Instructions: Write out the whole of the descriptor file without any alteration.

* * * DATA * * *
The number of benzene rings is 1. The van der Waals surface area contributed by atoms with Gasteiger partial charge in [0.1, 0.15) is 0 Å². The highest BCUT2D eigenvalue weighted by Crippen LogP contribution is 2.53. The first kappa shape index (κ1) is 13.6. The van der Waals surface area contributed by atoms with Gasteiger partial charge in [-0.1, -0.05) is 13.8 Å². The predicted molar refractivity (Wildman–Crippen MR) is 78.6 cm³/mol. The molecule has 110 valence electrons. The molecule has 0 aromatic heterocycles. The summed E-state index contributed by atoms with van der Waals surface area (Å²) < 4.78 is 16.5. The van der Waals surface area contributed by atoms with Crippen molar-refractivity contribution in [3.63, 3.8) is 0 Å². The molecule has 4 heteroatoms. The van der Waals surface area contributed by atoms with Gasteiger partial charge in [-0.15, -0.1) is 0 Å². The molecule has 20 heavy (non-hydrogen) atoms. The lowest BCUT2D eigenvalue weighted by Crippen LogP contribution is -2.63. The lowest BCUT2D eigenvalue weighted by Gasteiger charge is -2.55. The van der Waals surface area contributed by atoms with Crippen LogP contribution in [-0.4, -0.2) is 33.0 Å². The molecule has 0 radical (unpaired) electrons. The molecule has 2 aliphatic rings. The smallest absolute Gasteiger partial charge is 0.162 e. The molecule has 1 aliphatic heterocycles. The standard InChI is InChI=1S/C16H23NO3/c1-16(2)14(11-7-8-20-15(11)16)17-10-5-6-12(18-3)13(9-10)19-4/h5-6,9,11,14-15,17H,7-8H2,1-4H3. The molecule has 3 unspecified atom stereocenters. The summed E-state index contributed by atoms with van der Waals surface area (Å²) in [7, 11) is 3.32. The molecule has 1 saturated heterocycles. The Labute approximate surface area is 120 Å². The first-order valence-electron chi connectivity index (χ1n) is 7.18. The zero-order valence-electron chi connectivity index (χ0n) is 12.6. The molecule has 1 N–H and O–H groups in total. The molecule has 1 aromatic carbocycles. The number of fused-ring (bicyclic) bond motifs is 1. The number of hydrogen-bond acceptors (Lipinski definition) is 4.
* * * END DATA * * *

The number of benzene rings is 1. The van der Waals surface area contributed by atoms with Gasteiger partial charge in [0.1, 0.15) is 0 Å². The highest BCUT2D eigenvalue weighted by Crippen LogP contribution is 2.53. The first kappa shape index (κ1) is 13.6. The van der Waals surface area contributed by atoms with Gasteiger partial charge in [-0.1, -0.05) is 13.8 Å². The predicted molar refractivity (Wildman–Crippen MR) is 78.6 cm³/mol. The molecule has 110 valence electrons. The molecule has 0 aromatic heterocycles. The summed E-state index contributed by atoms with van der Waals surface area (Å²) < 4.78 is 16.5. The van der Waals surface area contributed by atoms with Crippen molar-refractivity contribution in [3.63, 3.8) is 0 Å². The molecule has 4 heteroatoms. The van der Waals surface area contributed by atoms with Gasteiger partial charge in [-0.15, -0.1) is 0 Å². The molecule has 20 heavy (non-hydrogen) atoms. The lowest BCUT2D eigenvalue weighted by Crippen LogP contribution is -2.63. The lowest BCUT2D eigenvalue weighted by Gasteiger charge is -2.55. The van der Waals surface area contributed by atoms with Crippen LogP contribution in [-0.4, -0.2) is 33.0 Å². The molecule has 0 radical (unpaired) electrons. The molecule has 2 aliphatic rings. The smallest absolute Gasteiger partial charge is 0.162 e. The molecule has 1 aliphatic heterocycles. The standard InChI is InChI=1S/C16H23NO3/c1-16(2)14(11-7-8-20-15(11)16)17-10-5-6-12(18-3)13(9-10)19-4/h5-6,9,11,14-15,17H,7-8H2,1-4H3. The molecule has 3 unspecified atom stereocenters. The summed E-state index contributed by atoms with van der Waals surface area (Å²) in [7, 11) is 3.32. The molecule has 1 saturated heterocycles. The Labute approximate surface area is 120 Å². The first-order valence-electron chi connectivity index (χ1n) is 7.18. The zero-order valence-electron chi connectivity index (χ0n) is 12.6. The molecule has 1 N–H and O–H groups in total. The molecule has 1 aromatic carbocycles. The number of fused-ring (bicyclic) bond motifs is 1. The number of hydrogen-bond acceptors (Lipinski definition) is 4.